Black bears are awakening from their winter sleep and will be searching for food in the coming weeks. To avoid attracting bears

How not to attract hungry bears

Black bears are starting to wake up from winter hibernation and will soon be moving through Summerland.

Black bears are starting to wake up from winter hibernation and will soon be moving through Summerland in search of food, water and shelter.

It’s the time of year when residents need to manage food attractants to avoid clashes with bears.

Garbage, pet food and even bird feeders can attract hungry bears to homes in Summerland where they can become a nuisance.

Zoe Kirk, the Bear Aware WildSafeBC coordinator for the Regional District of Similkameen, has advice for householders in the South Okanagan.

She says the bears have enjoyed a long sleep this winter, with temperatures neither too cold or too warm for comfort. If the good weather continues, bears will start waking up and moving around from mid- to late March. They will leave their dens in search of water, food, fresh air and sunshine.

Cubs will have been born in the warmth of the den sometime from mid-January and early February.

Because of the pressures of nursing cubs and lack of food, sows can lose up to 35 per cent of their body weight.

“So, when they emerge in the spring, they are thirsty and hungry. Add maternal protection and it easy to understand why we need to be extra cautious about managing our attractants to reduce the chances of luring them into our yards and neighbourhoods,” said Kirk.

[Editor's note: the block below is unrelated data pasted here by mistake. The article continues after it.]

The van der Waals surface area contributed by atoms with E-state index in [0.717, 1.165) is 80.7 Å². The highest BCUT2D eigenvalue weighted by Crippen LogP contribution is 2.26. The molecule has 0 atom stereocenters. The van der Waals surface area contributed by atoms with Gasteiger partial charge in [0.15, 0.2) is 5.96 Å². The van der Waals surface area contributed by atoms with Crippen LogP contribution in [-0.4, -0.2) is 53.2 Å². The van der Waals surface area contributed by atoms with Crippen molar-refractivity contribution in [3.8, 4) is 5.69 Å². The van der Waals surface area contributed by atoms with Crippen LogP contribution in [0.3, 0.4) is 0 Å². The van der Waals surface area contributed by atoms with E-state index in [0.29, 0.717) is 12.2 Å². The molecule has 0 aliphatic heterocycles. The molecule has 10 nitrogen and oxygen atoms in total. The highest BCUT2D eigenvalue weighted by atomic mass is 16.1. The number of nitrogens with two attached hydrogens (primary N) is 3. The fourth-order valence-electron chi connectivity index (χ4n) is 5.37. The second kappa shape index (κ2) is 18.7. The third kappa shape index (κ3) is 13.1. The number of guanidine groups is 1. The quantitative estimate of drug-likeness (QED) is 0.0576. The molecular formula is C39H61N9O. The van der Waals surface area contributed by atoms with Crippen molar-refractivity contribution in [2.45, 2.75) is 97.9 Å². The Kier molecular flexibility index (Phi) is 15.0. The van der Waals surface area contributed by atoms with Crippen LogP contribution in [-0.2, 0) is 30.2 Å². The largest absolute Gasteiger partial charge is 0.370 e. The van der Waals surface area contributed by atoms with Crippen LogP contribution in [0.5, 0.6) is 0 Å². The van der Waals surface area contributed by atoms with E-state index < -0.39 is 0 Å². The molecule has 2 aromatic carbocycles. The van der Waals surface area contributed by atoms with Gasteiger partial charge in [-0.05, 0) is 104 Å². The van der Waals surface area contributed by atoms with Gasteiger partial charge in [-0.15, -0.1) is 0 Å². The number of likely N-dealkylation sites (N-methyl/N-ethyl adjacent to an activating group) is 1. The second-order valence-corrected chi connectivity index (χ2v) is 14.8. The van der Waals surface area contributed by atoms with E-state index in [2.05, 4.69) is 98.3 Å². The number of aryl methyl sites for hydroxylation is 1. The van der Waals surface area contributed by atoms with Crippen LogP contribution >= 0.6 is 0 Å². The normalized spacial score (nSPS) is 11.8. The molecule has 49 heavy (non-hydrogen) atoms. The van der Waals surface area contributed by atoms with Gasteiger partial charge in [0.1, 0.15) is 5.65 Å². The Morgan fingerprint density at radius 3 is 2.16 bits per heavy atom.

“Using traditional travel routes, spring will see sows, cubs, adolescent bears and big boars (mature male bears) moving up and down the creek beds and pathways between available water, food sources and their dens.

“Sows will often use backyards, where perhaps they have enjoyed meals, as temporary shelter, especially if they fear a big male bear may be in the area. Boars are known to attack young cubs, so for the first few months sows are extra protective and can be a bit more defensive if they feel provoked,” said Kirk.

“Over the winter, we can get a bit lackadaisical about our garbage and refuse habits.”

She said year-round best practice around the home is to keep garbage locked up and secure until the morning of pick up.

Summerlanders are still permitted to place trash at the curb the night before pickup. However, some areas of the regional district do not allow trash to go until 5:30 a.m. the day of pickup unless it is contained in a special bear-proof container.

Zoe said recycling is also attractive to bears.

“Recycling can contain plastic food containers that continue to harbour the scents of foods packaged inside. If they are not washed as well as our human dishes, the scent can be really attractive to bears.

“With a nose that is five times better than the best tracking dogs, they can smell a potential meal a long way off.”

She says bird feeders should be taken down by Easter and stored till next Christmas season.

Beehives should be secured by perimeter fencing, and any pet or livestock feed should be well secured in a barn, shed or garage.

“Even if your area does not fall under a curbside garbage bylaw, it is sensible to implement the same protocols around garbage and recycling. Not only are the largest predators thwarted by such actions, but rats, racoons, dogs and coyotes are also curtailed from spreading garbage.”